Waste heat from a 100-MW electric plant could, in theory, warm 100 acres of greenhouses. Artist rendering of greenhouses heated and enriched with CO2 using waste from a power plant. A cumulative frequency curve shows typical annual heating needs of a greenhouse used to grow tomatoes. Yields for greenhousegrown produce are about 10X that of open fields. About 15% of tomatoes consumed in the U.S. come from greenhouses, and that number is rising. One reason: Yields for greenhouse-grown fresh produce are about 10 times that of open fields. Not to mention, imported tomatoes are expensive, especially in off-season. Transatlantic shipping costs in most cases exceed the cost of the tomatoes. Then there are the growing concerns of food safety and bioterrorism associated with imported crops. Of course greenhouses require heat and (ideally) a carbon-dioxide (CO2)-rich atmosphere to accelerate growing, jobs mostly handled today by dedicated and costly natural-gas-fired boilers and, in some cases, cryogenic CO2 systems. But there is another source of CO2 and heat that is now literally going up in smoke: electric power plants. Flue gas from fossil-fuel-fired power plants is rich in CO2. The burning of 1 m of natural gas makes about 2-kg CO2 or 10% by volume, for example. A controlled amount of flue gas can be vented to a greenhouse, while waste heat from electricity generation provides heating. Greenhouses would colocate with power plants to reduce thermal and piping losses as well as tap electric power for artificial lighting, yet another requirement for growing tomatoes and other crops during winter days and feeble sunlight. That is the concept being forwarded by The (GCA), Newton, Mass. GCA plans to team with power-plant designer/builder , San Jose, and improve upon technology developed in the Netherlands. The idea of using waste heat to warm greenhouses isn't new. Since
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Research and Commercial Greenhouses
Research and commercial greenhouses provide an environment with controlled light, temperature, humidity and air flow for production, commercial or research plant growth activities.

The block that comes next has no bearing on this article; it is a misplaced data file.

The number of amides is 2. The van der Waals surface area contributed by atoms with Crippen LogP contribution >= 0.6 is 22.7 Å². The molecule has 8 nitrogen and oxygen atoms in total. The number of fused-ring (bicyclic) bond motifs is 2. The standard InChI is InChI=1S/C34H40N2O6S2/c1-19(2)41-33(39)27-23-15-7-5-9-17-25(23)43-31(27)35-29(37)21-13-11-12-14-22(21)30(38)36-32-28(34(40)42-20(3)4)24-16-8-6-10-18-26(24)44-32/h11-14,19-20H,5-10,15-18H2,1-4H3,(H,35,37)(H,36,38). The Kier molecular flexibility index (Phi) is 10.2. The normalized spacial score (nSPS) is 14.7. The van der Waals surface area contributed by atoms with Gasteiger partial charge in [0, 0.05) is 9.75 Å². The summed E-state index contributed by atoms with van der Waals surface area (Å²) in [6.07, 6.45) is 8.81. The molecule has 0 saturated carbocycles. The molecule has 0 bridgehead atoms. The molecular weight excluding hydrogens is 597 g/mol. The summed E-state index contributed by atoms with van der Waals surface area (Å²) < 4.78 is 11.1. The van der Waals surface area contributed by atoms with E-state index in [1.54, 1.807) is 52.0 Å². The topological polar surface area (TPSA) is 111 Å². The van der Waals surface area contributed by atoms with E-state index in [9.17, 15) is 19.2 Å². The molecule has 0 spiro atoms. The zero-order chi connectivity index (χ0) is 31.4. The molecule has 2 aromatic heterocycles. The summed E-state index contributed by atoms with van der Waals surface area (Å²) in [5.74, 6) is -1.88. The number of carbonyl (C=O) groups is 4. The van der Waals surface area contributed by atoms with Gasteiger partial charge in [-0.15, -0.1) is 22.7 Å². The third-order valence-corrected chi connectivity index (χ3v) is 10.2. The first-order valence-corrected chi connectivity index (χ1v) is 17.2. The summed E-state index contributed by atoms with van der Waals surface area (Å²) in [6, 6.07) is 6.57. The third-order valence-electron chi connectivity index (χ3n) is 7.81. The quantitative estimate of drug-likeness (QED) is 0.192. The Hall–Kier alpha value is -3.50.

Microturbines are small fuel-burning turbines used in localized or mobile power generation and mechanical drive applications.
Cogeneration equipment produces power and thermal energy from a common fuel source, generally one that is considered to be a waste product from another process.
Industrial shelters are buildings or structures that are designed to house and protect instrumentation or personnel. Examples include booths, buildings, canopies, garages, and walk-in enclosures.
Conviron Research Greenhouses provide unparalleled environmental performance in the control of temperature, humidity, air velocity and light intensity and are designed specifically for research...
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On an industrial scale process, a comprehensive engineering design and optimization study was conducted for CO2 capture, dehydration, and compression facilities based on flue gases from natural gas...
In flue gas treatment operations such as the one at the Kotkan Energia's power plant, liquid flow meters are used to measure the amount of circulation water. This water washes combustion (exhaust) gas...
Producers are now taking baby steps toward mechanized bioreactors in the hope of producing mass quantities of fuel based on algae. Algae-oil production is at the experimental stage but firms working...
Plant pathologist James Locke examines roots of plants grown hydroponically in a nutrient solution containing silicon. The greenhouse manager of the future walks around the greenhouse, pointing an...
Greenhouses are mainly used to improve the environmental conditions in which plants are grown. Greenhouse environmental control (GEC) provides a means to further improve these conditions...